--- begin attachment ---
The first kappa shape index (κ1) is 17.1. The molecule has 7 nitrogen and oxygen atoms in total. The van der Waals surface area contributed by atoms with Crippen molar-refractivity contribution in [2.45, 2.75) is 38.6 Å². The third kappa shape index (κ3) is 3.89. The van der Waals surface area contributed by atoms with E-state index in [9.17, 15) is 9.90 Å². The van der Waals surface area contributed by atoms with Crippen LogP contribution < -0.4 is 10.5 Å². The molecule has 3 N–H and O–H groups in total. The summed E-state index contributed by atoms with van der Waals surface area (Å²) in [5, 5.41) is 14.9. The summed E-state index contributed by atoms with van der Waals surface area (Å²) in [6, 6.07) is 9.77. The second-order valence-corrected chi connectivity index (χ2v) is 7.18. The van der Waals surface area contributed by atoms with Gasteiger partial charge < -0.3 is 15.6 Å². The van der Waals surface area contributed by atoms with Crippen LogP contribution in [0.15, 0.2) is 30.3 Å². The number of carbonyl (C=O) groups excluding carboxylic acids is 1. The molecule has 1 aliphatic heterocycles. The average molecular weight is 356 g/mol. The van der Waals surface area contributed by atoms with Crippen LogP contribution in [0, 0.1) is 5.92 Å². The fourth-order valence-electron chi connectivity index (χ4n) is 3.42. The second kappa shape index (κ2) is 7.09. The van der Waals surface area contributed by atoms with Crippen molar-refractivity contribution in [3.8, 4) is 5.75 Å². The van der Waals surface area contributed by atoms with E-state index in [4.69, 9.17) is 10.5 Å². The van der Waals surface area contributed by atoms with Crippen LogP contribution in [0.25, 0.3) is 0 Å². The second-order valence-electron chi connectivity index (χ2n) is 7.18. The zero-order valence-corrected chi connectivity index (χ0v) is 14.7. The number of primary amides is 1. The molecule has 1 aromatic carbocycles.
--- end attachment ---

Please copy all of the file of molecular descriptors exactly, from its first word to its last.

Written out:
The first kappa shape index (κ1) is 17.1. The molecule has 7 nitrogen and oxygen atoms in total. The van der Waals surface area contributed by atoms with Crippen molar-refractivity contribution in [2.45, 2.75) is 38.6 Å². The third kappa shape index (κ3) is 3.89. The van der Waals surface area contributed by atoms with E-state index in [9.17, 15) is 9.90 Å². The van der Waals surface area contributed by atoms with Crippen LogP contribution < -0.4 is 10.5 Å². The molecule has 3 N–H and O–H groups in total. The summed E-state index contributed by atoms with van der Waals surface area (Å²) in [5, 5.41) is 14.9. The summed E-state index contributed by atoms with van der Waals surface area (Å²) in [6, 6.07) is 9.77. The second-order valence-corrected chi connectivity index (χ2v) is 7.18. The van der Waals surface area contributed by atoms with Gasteiger partial charge < -0.3 is 15.6 Å². The van der Waals surface area contributed by atoms with Crippen LogP contribution in [0.15, 0.2) is 30.3 Å². The number of carbonyl (C=O) groups excluding carboxylic acids is 1. The molecule has 1 aliphatic heterocycles. The average molecular weight is 356 g/mol. The van der Waals surface area contributed by atoms with Crippen LogP contribution in [0, 0.1) is 5.92 Å². The fourth-order valence-electron chi connectivity index (χ4n) is 3.42. The second kappa shape index (κ2) is 7.09. The van der Waals surface area contributed by atoms with Crippen molar-refractivity contribution in [3.8, 4) is 5.75 Å². The van der Waals surface area contributed by atoms with E-state index in [4.69, 9.17) is 10.5 Å². The van der Waals surface area contributed by atoms with Crippen LogP contribution in [0.25, 0.3) is 0 Å². The second-order valence-electron chi connectivity index (χ2n) is 7.18. The zero-order valence-corrected chi connectivity index (χ0v) is 14.7. The number of primary amides is 1. The molecule has 1 aromatic carbocycles.